If any entry in this list is poorly received, it’s probably going to be this one. Admittedly, Super Princess Peach was not the greatest video game in the world. It was fine. Hardly a GOTY contender by any stretch of the imagination. But what it offered up front was something that feels even more important now than it did 16 years ago — an iconic Nintendo character in a lead role who just so happens to be a woman. We’re seeing real progress on that sort of thing, but Peach is such a popular princess who deserves another crack at her own game. A sequel to Super Princess Peach doesn’t need to tread old ground, either. Rather than being a pure platformer in the vein of Mario’s main courses, the hypothetical Super Princess Peach 2 could be a fun mishmash of multiple flavors of Super Mario types, like the minigames in the Mario Party franchise and the free-roaming of the 3D installments. Peach could even host her own parties across the Mushroom Kingdom, allowing players to get their Animal Crossing decoration addiction on. The twist? Peach, well aware that he won’t show up otherwise, decides to kidnap Bowser and make him attend.
It’s passing strange that Nintendo hasn’t released another game in its award-winning Nintendogs franchise since 2011. The first Nintendogs, which debuted on DS in 2005, went on to sell nearly 24 million copies and score second place in Nintendo’s official list of best-selling DS games. The sequel, Nintendogs+Cats, had the unfortunate distinction of launching alongside the 3DS; ordinarily, this is a boon, but the 3DS started its sales life sluggishly. Still, the game went on to sell millions of copies and the Nintendogs brand is firmly lodged in the brains of a certain generation of gamers. With the overwhelming success of the Nintendo Switch, there has to be a hunger to raise darling canines and felines in higher definition from the comfort of one’s bed.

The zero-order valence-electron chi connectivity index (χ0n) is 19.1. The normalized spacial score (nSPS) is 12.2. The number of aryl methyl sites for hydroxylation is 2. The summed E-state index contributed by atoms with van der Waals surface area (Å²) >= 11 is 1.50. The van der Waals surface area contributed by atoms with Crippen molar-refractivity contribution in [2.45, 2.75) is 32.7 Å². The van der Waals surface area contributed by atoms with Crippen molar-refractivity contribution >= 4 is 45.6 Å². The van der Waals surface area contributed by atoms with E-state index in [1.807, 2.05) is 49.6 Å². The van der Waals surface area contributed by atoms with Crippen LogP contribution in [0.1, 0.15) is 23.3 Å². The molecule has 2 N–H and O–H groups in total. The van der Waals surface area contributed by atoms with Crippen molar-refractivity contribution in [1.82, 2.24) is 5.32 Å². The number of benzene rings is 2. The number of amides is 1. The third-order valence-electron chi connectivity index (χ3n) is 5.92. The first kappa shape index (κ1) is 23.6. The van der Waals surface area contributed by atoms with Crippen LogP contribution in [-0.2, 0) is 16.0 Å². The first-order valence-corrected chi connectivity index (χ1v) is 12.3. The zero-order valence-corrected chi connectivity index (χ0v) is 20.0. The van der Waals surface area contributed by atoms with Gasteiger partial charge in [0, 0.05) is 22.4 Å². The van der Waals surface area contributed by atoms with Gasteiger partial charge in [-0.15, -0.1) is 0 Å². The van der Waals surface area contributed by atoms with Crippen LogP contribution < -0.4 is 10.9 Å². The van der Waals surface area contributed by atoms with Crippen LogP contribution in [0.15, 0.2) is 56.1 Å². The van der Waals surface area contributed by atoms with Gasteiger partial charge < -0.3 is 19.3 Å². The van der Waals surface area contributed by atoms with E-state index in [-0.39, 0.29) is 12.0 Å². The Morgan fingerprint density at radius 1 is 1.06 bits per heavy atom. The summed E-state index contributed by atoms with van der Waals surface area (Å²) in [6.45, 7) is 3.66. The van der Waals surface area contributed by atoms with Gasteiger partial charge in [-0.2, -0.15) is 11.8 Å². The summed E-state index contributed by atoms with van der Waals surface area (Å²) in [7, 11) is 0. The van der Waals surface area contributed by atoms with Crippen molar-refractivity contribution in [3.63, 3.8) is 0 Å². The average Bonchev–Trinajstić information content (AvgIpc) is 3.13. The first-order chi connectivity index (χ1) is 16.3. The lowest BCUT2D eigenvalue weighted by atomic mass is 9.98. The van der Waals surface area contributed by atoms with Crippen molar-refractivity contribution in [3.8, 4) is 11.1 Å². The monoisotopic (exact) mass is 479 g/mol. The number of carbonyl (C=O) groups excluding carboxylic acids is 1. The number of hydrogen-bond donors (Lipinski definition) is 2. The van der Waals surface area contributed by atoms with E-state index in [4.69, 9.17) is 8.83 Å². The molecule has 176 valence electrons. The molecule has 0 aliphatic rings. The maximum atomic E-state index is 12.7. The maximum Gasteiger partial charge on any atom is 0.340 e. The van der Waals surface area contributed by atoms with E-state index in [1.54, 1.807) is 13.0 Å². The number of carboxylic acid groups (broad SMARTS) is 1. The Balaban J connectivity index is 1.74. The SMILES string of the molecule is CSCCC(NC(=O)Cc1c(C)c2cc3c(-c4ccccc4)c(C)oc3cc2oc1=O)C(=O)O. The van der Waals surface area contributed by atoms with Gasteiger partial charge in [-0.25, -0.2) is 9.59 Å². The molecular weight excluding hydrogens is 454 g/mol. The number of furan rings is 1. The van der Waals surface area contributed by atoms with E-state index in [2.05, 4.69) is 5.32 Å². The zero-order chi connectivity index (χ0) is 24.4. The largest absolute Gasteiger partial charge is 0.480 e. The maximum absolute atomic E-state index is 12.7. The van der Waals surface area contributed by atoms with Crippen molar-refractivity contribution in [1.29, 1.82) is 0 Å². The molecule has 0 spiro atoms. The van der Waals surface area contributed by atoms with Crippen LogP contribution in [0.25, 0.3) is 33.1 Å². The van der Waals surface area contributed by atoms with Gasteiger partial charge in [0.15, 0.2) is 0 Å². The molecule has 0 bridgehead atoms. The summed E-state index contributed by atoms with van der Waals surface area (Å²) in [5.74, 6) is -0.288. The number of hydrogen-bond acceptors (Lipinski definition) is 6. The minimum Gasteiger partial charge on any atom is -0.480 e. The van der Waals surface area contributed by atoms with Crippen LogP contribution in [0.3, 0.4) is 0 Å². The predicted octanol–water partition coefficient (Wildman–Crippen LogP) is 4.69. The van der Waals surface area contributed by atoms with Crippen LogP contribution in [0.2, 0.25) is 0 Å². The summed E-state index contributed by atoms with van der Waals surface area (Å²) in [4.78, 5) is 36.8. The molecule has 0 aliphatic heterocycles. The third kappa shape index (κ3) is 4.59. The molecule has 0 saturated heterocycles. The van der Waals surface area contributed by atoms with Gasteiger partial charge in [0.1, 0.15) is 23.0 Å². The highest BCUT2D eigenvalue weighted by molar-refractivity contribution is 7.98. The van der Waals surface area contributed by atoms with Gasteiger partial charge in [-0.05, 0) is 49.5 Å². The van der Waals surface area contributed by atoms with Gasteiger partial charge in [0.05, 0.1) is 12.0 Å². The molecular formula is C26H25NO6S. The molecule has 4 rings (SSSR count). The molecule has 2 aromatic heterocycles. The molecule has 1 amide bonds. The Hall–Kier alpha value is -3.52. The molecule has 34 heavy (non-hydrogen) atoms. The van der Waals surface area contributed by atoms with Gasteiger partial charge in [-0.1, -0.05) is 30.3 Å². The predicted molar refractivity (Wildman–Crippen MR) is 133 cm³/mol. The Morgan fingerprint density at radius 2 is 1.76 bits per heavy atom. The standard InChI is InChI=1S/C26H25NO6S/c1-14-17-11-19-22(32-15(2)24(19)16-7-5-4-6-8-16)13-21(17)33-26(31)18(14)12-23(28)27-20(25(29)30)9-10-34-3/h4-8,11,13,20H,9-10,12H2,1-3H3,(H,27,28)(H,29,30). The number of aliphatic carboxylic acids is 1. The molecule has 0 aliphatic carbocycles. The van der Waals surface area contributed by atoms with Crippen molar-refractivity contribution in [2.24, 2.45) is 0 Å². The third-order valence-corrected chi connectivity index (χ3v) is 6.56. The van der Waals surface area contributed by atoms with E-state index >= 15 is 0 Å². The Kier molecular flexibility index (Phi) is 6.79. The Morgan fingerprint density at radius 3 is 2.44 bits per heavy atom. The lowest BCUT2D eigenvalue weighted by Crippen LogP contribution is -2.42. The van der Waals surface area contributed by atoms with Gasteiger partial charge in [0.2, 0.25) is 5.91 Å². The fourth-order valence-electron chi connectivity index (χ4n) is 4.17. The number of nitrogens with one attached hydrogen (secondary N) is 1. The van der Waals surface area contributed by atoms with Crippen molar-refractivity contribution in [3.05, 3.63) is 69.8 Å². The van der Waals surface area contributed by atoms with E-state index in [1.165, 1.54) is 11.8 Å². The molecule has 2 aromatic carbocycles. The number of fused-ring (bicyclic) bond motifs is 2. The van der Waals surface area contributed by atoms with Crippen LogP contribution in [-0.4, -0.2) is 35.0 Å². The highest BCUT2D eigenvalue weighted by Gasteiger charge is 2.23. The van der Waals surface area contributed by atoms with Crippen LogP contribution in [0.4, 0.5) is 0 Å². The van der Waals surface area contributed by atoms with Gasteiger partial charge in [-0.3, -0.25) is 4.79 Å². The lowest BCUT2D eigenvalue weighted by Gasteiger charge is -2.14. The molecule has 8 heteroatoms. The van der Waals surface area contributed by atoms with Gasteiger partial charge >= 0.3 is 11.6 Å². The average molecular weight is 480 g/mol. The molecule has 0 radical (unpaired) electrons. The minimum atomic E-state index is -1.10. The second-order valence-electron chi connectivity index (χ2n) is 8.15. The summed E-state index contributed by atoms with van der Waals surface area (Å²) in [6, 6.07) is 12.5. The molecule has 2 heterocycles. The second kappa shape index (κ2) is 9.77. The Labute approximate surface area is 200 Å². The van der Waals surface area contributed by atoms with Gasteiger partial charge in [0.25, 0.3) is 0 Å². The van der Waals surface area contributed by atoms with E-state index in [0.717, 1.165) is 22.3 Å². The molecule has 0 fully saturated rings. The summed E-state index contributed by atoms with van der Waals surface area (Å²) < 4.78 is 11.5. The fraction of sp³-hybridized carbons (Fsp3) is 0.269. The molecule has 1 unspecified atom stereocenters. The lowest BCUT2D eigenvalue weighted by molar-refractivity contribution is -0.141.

Press F for F-Zero. On “hiatus” since 2004, the franchise responsible for Captain Falcon’s claim to fame as a perpetual Super Smash Bros. character seems unlikely to return in a meaningful way. What F-Zero offered that Mario Kart doesn’t is intense speed and hard-knuckle difficulty. Memorizing the myriad of challenging tracks is critical to achieving victory. At its peak with F-Zero GX for the Nintendo GameCube, 1.5 million copies were sold. That’s not a bad haul, but sadly it’s nowhere near what many ongoing Nintendo evergreens rake in. Between that and the iffy final installment, F-Zero: GP Legend for Game Boy Advance, the F-Zero franchise has gone on ice despite annual calls for renewal. For now, the closest one can come to experiencing the high-stakes swiftness of F-Zero is via the Mute City track in Mario Kart 8 Deluxe.
Never Say Never
While the reality is we may never see a revival of these dormant Nintendo franchises, the industry is filled with out-of-left-field surprise resurrections. Some, such as NieR: Automata, even eclipse their predecessors. On Nintendo’s own home turf, Luigi’s Mansion 3 is by far the best-selling game in that series. So anything is possible, however unlikely. The future is a blank page — one which should be filled with the further exploits of Lucas, Pit, Falcon and the gang.